If there are false steps they are towards the end, which gravitates towards a needlessly Spielbergian apocalyptic climax which the film really doesn't need, and there was probably a spaceship dogfight too many (again, so much Star Wars), but along the way there are so many beautiful scenes, and the production design is so impressive, that I still left the theatre blown away by the whole experience. None of the other big budget sci-fis of recent times have captured the thrill of that post-Lucas "Golden Age" of science fiction quite like this.

Olly Buxton

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December 22, 2010
Hello, Olly! Great review and thanks for posting this under the Movie Hype flag! I wasn't very impressed with this film but I liked the way you broke down its devices and premise. Thanks for sharing!
More TRON: Legacy reviews
review by . December 19, 2010
posted in Movie Hype
Uninspired, Unimpressive, Dull And Redundant
Every once in awhile, we get to see a film aimed at displaying the latest advancements in movie magic. Movies such as this prove to be simple escapist entertainment that is meant to take the viewer along for its ride, and not much else. However, I think escapist entertainment is just another excuse of a mediocre film, since movies such as “The Matrix”, the anime “Spirited Away” and even the recently released “Inception” have managed to impress with a compelling …
review by . December 20, 2010
posted in Movie Hype
Reviewing Tron Legacy is hard.  It is not a bad movie by any means but as I watched and observed it seemed as though there was something missing.  Along those lines it's not that Tron Legacy has nothing to offer, it's more that it's a movie that offers little more than it's own visually stimulation.  This wouldn't be bad at all IF Tron Legacy didn't try so hard to try to say something.  And we'll get to that.      By watching the …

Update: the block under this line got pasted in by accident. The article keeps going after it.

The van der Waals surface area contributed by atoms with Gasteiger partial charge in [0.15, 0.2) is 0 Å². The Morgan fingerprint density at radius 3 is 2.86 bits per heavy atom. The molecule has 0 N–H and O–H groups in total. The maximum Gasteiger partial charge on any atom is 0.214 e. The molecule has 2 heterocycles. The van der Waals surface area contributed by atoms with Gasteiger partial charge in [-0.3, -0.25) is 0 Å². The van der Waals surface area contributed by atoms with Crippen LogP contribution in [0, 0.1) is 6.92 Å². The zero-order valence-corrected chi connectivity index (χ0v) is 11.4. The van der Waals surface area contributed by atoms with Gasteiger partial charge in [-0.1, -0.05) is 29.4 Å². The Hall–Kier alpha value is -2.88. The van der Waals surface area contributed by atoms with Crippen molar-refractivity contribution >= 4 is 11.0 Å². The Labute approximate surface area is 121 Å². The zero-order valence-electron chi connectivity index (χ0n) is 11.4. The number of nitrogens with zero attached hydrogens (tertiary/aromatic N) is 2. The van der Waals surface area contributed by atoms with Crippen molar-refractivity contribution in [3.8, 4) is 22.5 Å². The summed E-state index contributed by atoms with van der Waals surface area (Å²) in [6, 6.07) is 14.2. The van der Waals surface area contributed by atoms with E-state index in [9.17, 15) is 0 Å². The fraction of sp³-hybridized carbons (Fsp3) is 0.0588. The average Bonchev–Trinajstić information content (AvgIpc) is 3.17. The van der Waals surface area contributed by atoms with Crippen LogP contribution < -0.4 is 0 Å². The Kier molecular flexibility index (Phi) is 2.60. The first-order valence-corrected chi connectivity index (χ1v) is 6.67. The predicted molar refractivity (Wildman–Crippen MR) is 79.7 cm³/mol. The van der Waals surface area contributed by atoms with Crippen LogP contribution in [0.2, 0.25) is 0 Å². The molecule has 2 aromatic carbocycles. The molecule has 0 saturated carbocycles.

review by . January 05, 2012
posted in Movie Hype
I never thought I would like this movie so much
“Tron Legacy eh? Isn’t Tron that weird old movie with the terrible computer graphics?”      Those were my first words when I heard of this movie. I remember watching Tron as a kid it came on the Disney Channel one day while watching I thought it was the coolest and weirdest thing ever. Obviously as a 9 year old kid I was really only watching it for the Light Cycle battles. I saw bits and pieces of it again a few years ago on TV I was channel surfing between …
review by . December 18, 2010
posted in Movie Hype
**1/2 out of ****      2010 seems to be a huge year for sequels. Long-awaited sequels in particular. First, we got "Wall Street: Money Never Sleeps". Then we get "Tron: Legacy". So how has "Tron" aged in 30 years? Somewhat well. The sequel isn't half bad either, and in all respect it is every bit as average as the original. In an attempt to get an actual audience this time around, the filmmakers decided to have Jeff Bridges reprise his role as …
review by . June 08, 2011
Let's be clear on something here, just to be sure we understand: The original Tron was NOT about characters or plot! Never, ever! It really wasn't - it was written and directed with every intention of being an excuse to show off Disney's new-fangled array of whiz-bang special effects. Although the special effects in the original Tron look badly dated by today's standards, back then they were a revolution, with Disney ushering in the official age of computer effects and using Tron as a way to intimidate …
review by . December 21, 2010
posted in Movie Hype